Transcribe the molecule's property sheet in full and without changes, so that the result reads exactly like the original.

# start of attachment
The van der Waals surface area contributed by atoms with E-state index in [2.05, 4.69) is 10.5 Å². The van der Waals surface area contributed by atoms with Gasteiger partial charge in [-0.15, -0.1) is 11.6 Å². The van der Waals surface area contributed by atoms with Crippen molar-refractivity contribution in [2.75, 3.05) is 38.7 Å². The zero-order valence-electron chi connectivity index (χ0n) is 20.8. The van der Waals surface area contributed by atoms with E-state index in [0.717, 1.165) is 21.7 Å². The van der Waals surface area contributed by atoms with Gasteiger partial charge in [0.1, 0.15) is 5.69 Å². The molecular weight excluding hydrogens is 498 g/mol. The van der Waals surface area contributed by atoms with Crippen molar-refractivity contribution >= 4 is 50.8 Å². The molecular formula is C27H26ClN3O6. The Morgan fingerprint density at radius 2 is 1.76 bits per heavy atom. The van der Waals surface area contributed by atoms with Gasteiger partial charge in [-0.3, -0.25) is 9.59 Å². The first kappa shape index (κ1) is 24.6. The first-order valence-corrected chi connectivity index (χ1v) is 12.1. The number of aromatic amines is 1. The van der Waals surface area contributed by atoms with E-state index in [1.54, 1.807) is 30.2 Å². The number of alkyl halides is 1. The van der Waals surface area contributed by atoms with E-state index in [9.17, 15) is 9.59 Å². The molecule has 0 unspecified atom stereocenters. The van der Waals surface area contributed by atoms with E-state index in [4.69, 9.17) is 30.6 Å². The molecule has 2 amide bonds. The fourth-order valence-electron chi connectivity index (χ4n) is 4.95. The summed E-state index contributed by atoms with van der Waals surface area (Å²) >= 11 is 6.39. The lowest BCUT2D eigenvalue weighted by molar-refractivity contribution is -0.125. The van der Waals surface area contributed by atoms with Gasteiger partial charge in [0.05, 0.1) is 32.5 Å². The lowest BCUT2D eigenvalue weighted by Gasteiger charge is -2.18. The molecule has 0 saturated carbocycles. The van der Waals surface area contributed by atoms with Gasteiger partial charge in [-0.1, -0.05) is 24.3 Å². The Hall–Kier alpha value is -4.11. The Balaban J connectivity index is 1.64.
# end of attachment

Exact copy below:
The van der Waals surface area contributed by atoms with E-state index in [2.05, 4.69) is 10.5 Å². The van der Waals surface area contributed by atoms with Gasteiger partial charge in [-0.15, -0.1) is 11.6 Å². The van der Waals surface area contributed by atoms with Crippen molar-refractivity contribution in [2.75, 3.05) is 38.7 Å². The zero-order valence-electron chi connectivity index (χ0n) is 20.8. The van der Waals surface area contributed by atoms with E-state index in [0.717, 1.165) is 21.7 Å². The van der Waals surface area contributed by atoms with Gasteiger partial charge in [0.1, 0.15) is 5.69 Å². The molecular weight excluding hydrogens is 498 g/mol. The van der Waals surface area contributed by atoms with Crippen molar-refractivity contribution >= 4 is 50.8 Å². The molecular formula is C27H26ClN3O6. The Morgan fingerprint density at radius 2 is 1.76 bits per heavy atom. The van der Waals surface area contributed by atoms with Gasteiger partial charge in [-0.3, -0.25) is 9.59 Å². The first kappa shape index (κ1) is 24.6. The first-order valence-corrected chi connectivity index (χ1v) is 12.1. The number of aromatic amines is 1. The van der Waals surface area contributed by atoms with E-state index in [1.54, 1.807) is 30.2 Å². The number of alkyl halides is 1. The van der Waals surface area contributed by atoms with E-state index in [9.17, 15) is 9.59 Å². The molecule has 0 unspecified atom stereocenters. The van der Waals surface area contributed by atoms with E-state index in [4.69, 9.17) is 30.6 Å². The molecule has 2 amide bonds. The fourth-order valence-electron chi connectivity index (χ4n) is 4.95. The summed E-state index contributed by atoms with van der Waals surface area (Å²) >= 11 is 6.39. The lowest BCUT2D eigenvalue weighted by molar-refractivity contribution is -0.125. The van der Waals surface area contributed by atoms with Gasteiger partial charge in [0.05, 0.1) is 32.5 Å². The lowest BCUT2D eigenvalue weighted by Gasteiger charge is -2.18. The molecule has 0 saturated carbocycles. The van der Waals surface area contributed by atoms with Gasteiger partial charge in [-0.1, -0.05) is 24.3 Å². The Hall–Kier alpha value is -4.11. The Balaban J connectivity index is 1.64.